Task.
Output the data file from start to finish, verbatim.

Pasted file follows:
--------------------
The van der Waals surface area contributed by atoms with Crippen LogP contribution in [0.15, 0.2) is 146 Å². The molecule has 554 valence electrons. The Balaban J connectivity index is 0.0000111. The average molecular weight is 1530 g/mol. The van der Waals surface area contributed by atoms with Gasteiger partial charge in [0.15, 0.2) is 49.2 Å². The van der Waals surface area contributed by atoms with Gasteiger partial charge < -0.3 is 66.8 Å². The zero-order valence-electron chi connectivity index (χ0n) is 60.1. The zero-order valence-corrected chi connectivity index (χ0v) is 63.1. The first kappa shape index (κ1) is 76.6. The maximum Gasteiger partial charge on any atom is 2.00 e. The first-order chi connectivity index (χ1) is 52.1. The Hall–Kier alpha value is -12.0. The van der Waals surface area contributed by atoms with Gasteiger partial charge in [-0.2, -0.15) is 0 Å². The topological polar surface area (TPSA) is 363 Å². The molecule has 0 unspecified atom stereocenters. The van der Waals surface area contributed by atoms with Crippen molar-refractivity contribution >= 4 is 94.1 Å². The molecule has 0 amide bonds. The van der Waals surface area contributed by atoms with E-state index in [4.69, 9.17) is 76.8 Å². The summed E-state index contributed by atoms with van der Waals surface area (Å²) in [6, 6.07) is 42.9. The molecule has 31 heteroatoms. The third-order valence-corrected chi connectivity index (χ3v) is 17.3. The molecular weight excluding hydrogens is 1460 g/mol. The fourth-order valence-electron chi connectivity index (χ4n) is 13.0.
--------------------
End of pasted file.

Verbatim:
The van der Waals surface area contributed by atoms with Crippen LogP contribution in [0.15, 0.2) is 146 Å². The molecule has 554 valence electrons. The Balaban J connectivity index is 0.0000111. The average molecular weight is 1530 g/mol. The van der Waals surface area contributed by atoms with Gasteiger partial charge in [0.15, 0.2) is 49.2 Å². The van der Waals surface area contributed by atoms with Gasteiger partial charge < -0.3 is 66.8 Å². The zero-order valence-electron chi connectivity index (χ0n) is 60.1. The zero-order valence-corrected chi connectivity index (χ0v) is 63.1. The first kappa shape index (κ1) is 76.6. The maximum Gasteiger partial charge on any atom is 2.00 e. The first-order chi connectivity index (χ1) is 52.1. The Hall–Kier alpha value is -12.0. The van der Waals surface area contributed by atoms with Gasteiger partial charge in [-0.2, -0.15) is 0 Å². The topological polar surface area (TPSA) is 363 Å². The molecule has 0 unspecified atom stereocenters. The van der Waals surface area contributed by atoms with Crippen molar-refractivity contribution >= 4 is 94.1 Å². The molecule has 0 amide bonds. The van der Waals surface area contributed by atoms with E-state index in [4.69, 9.17) is 76.8 Å². The summed E-state index contributed by atoms with van der Waals surface area (Å²) in [6, 6.07) is 42.9. The molecule has 31 heteroatoms. The third-order valence-corrected chi connectivity index (χ3v) is 17.3. The molecular weight excluding hydrogens is 1460 g/mol. The fourth-order valence-electron chi connectivity index (χ4n) is 13.0.